Leaning back in his chair, he looked indolent and relaxed, yet Dina knew his muscles were like coiled springs, always ready to react with the swiftness of a predatory animal. His senses, his nerves were alert go everything going on around him. Nothing escaped the notice of that hooded dark gaze. From the lurking depths of those hard brown eyes, Blake seemed to be viewing them all with cynical amusement, as if he found the so-called dangers and problems of their civilized world laughable when compared to the battle of survival he had fought and won.
“There's something I don't understand,” Sam Lavecek commented, frowning when Blake had completed his basically sketchy narrative. “Why did the authorities tell us you were dead after they'd found the wreckage? Surely they must have discovered there was a body missing,” he added bluntly.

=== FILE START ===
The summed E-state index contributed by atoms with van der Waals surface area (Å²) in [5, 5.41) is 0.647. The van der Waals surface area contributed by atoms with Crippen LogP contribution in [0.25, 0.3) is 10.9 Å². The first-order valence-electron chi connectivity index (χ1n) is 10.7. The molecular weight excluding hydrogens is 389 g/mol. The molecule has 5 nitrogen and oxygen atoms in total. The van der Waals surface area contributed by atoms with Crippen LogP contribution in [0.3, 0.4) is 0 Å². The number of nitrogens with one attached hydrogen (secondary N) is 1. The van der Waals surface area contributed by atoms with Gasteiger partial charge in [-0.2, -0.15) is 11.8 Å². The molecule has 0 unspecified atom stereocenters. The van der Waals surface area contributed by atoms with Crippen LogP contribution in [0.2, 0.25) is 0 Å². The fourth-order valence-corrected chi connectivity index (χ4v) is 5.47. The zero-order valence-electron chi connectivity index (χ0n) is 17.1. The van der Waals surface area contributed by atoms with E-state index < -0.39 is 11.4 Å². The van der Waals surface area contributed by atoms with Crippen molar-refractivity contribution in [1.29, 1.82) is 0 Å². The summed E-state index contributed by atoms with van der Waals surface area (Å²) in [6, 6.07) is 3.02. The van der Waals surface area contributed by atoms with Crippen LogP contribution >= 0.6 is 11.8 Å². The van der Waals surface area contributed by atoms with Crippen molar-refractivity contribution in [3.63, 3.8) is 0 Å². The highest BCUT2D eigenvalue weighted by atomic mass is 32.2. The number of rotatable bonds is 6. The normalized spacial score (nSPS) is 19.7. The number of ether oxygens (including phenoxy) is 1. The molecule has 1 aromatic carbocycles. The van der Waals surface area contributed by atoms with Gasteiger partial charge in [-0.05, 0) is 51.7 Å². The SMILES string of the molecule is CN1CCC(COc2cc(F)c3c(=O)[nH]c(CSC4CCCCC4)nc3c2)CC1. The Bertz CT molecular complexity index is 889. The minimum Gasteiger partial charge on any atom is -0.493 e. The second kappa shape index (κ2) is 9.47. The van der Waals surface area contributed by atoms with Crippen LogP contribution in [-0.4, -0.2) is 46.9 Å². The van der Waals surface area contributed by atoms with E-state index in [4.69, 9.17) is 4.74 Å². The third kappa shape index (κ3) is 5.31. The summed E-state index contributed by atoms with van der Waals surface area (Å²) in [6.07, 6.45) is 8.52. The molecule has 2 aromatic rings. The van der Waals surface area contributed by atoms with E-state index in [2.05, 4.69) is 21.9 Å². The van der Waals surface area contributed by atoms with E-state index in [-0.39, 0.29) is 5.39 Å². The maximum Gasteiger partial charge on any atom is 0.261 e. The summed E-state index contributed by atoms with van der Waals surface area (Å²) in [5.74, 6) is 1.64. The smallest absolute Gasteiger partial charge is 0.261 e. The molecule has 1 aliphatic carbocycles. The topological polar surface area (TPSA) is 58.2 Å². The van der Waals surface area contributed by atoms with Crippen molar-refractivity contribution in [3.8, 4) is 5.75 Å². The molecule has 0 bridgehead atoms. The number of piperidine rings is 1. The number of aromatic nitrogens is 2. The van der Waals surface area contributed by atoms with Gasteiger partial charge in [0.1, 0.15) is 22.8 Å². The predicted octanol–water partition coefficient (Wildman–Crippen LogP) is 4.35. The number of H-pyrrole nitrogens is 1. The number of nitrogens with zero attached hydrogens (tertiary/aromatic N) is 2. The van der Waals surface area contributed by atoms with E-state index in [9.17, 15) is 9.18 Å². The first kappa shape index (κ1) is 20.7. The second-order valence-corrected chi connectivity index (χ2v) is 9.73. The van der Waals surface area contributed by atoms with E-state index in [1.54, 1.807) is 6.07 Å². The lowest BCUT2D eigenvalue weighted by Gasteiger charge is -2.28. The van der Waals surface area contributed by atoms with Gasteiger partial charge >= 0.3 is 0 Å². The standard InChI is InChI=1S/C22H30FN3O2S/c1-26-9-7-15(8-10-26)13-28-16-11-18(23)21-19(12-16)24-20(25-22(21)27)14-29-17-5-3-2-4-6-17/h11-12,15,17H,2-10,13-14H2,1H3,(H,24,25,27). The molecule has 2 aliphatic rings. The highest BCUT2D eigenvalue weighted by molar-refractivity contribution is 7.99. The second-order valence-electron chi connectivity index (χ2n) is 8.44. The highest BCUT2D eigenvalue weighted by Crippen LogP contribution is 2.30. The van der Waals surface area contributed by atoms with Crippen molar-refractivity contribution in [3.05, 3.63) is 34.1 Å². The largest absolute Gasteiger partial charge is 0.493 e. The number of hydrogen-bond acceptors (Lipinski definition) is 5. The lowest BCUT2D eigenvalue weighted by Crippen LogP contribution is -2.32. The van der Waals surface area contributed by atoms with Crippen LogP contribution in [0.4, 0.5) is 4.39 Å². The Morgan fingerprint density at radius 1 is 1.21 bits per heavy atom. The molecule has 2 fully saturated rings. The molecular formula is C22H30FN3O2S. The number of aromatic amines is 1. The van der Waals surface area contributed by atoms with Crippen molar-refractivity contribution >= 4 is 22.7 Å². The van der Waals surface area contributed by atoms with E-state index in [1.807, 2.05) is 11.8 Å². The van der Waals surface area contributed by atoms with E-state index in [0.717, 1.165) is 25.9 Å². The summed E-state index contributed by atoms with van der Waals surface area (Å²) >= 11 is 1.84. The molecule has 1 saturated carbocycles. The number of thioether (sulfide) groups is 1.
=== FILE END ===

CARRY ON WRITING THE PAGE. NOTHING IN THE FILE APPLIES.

“I don't imagine they did,” Blake answered in a calm, matter-of-fact tone.
“Did you bury their bodies, Blake?” his mother asked. “Is that why they didn't find them?”
“No, mother, I didn't.” The cynical amusement that Dina suspected he felt was there, glittering through the brown shutters of the indulgent look he gave his mother. “It would have taken a bulldozer to carve out a grave in that tangled mess of brush, trees and roots. I had no choice but to leave them in the plane. Unfortunately, the jungle is filled with scavengers.”